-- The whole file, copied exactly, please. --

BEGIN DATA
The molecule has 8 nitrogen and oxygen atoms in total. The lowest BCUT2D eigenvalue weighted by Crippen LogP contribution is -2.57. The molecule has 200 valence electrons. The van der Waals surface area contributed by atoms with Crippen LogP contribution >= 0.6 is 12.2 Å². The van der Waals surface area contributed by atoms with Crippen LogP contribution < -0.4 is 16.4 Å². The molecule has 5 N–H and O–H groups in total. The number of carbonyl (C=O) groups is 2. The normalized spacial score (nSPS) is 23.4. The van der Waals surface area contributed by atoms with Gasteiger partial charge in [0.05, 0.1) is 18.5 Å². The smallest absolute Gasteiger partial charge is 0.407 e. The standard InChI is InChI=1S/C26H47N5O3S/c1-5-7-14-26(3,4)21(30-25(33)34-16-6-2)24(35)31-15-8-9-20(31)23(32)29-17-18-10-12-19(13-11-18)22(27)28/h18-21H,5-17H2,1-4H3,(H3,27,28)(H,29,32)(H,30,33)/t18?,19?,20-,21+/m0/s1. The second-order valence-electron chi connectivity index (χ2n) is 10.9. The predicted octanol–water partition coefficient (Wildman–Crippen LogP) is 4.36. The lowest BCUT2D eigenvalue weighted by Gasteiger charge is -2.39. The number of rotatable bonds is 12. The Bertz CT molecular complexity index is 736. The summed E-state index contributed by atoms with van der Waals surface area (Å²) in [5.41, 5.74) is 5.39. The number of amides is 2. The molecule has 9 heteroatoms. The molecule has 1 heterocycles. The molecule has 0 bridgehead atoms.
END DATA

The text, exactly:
The molecule has 8 nitrogen and oxygen atoms in total. The lowest BCUT2D eigenvalue weighted by Crippen LogP contribution is -2.57. The molecule has 200 valence electrons. The van der Waals surface area contributed by atoms with Crippen LogP contribution >= 0.6 is 12.2 Å². The van der Waals surface area contributed by atoms with Crippen LogP contribution < -0.4 is 16.4 Å². The molecule has 5 N–H and O–H groups in total. The number of carbonyl (C=O) groups is 2. The normalized spacial score (nSPS) is 23.4. The van der Waals surface area contributed by atoms with Gasteiger partial charge in [0.05, 0.1) is 18.5 Å². The smallest absolute Gasteiger partial charge is 0.407 e. The standard InChI is InChI=1S/C26H47N5O3S/c1-5-7-14-26(3,4)21(30-25(33)34-16-6-2)24(35)31-15-8-9-20(31)23(32)29-17-18-10-12-19(13-11-18)22(27)28/h18-21H,5-17H2,1-4H3,(H3,27,28)(H,29,32)(H,30,33)/t18?,19?,20-,21+/m0/s1. The second-order valence-electron chi connectivity index (χ2n) is 10.9. The predicted octanol–water partition coefficient (Wildman–Crippen LogP) is 4.36. The lowest BCUT2D eigenvalue weighted by Gasteiger charge is -2.39. The number of rotatable bonds is 12. The Bertz CT molecular complexity index is 736. The summed E-state index contributed by atoms with van der Waals surface area (Å²) in [5.41, 5.74) is 5.39. The number of amides is 2. The molecule has 9 heteroatoms. The molecule has 1 heterocycles. The molecule has 0 bridgehead atoms.